They once served as places of worship and have been left to their own devices for decades: musty chapels, looted churches and dilapidated monastery walls. French photographer Francis Meslet, who studied design at Nancy College of the Arts, has a penchant for "lost places," mysterious sites left to decay.
This includes no longer required industrial facilities such as steel mills, cooling towers and weaving mills. Or cinemas, theaters and other stages that have not been recorded for decades. Morbid motives of this kind, he laboriously researched and visited, to document their decay process to photographically with the camera.
In his illustrated book, which he calls "Mind Travels", he has depicted such ruins and also disused sanatoriums, hospitals, car cemeteries, villas and castles. One category stands out in particular: the religious buildings. The empty, dusty and collapsing chapels look like an allegorical image for the loss of meaning of the institution church.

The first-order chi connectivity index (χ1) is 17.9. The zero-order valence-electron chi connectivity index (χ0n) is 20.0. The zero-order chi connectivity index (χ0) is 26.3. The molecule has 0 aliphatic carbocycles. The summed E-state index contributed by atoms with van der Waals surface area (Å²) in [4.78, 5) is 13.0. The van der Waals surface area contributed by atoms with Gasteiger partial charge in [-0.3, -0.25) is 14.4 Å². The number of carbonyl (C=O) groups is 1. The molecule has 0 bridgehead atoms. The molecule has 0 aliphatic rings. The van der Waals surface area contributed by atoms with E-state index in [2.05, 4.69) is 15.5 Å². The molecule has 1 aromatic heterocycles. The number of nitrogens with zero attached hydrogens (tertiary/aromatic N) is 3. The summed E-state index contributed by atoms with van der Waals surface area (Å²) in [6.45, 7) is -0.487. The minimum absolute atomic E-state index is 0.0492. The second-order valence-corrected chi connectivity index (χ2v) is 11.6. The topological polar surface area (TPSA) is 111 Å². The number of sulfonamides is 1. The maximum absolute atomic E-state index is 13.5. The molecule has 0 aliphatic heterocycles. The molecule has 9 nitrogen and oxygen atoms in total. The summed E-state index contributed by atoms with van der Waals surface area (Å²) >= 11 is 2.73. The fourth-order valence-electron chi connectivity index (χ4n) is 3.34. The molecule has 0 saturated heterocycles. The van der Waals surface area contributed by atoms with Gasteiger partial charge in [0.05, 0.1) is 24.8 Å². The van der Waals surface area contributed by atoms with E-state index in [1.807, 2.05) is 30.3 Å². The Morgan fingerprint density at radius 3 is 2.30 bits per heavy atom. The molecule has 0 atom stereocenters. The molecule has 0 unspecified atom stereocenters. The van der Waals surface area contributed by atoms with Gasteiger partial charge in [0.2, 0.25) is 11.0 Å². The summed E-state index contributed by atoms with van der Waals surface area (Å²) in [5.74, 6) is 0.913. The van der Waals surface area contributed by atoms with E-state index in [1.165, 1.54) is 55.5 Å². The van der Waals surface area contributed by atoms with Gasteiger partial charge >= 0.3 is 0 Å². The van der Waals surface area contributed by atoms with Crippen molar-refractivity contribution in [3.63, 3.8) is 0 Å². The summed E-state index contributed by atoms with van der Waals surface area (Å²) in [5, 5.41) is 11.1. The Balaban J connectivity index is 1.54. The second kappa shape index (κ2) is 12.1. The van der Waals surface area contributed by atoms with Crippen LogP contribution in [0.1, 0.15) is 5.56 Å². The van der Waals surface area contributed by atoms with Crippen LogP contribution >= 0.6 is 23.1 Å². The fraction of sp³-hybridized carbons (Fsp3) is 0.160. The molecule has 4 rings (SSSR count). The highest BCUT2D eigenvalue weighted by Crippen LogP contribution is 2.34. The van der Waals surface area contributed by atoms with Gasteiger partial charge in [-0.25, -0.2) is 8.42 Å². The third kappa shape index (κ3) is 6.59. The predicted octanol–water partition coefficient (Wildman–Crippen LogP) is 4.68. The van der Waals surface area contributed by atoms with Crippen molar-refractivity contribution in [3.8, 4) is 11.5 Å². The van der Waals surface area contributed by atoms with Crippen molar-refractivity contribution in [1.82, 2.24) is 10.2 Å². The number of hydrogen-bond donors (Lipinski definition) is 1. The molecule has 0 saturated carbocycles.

All images of Francis Meslet are deserted
For years there has been no fair here, the confession taken or a child baptized. There is no singing here, no organ playing, or a monastic choir singing a chorale. Instead, moisture and destruction, church mice and pigeons have made their entrance.
Francis Meslet's "Mind Travels" book was about creating a total work of art. His high-quality photo book is complemented by music: The book end is accompanied by an audio CD, which contains a very special "Mind Travels Compilation" with selected pieces of music. Each chapter corresponds to one of the nine tracks in total – the perfect sound when you leaf through and dive into a morbid world.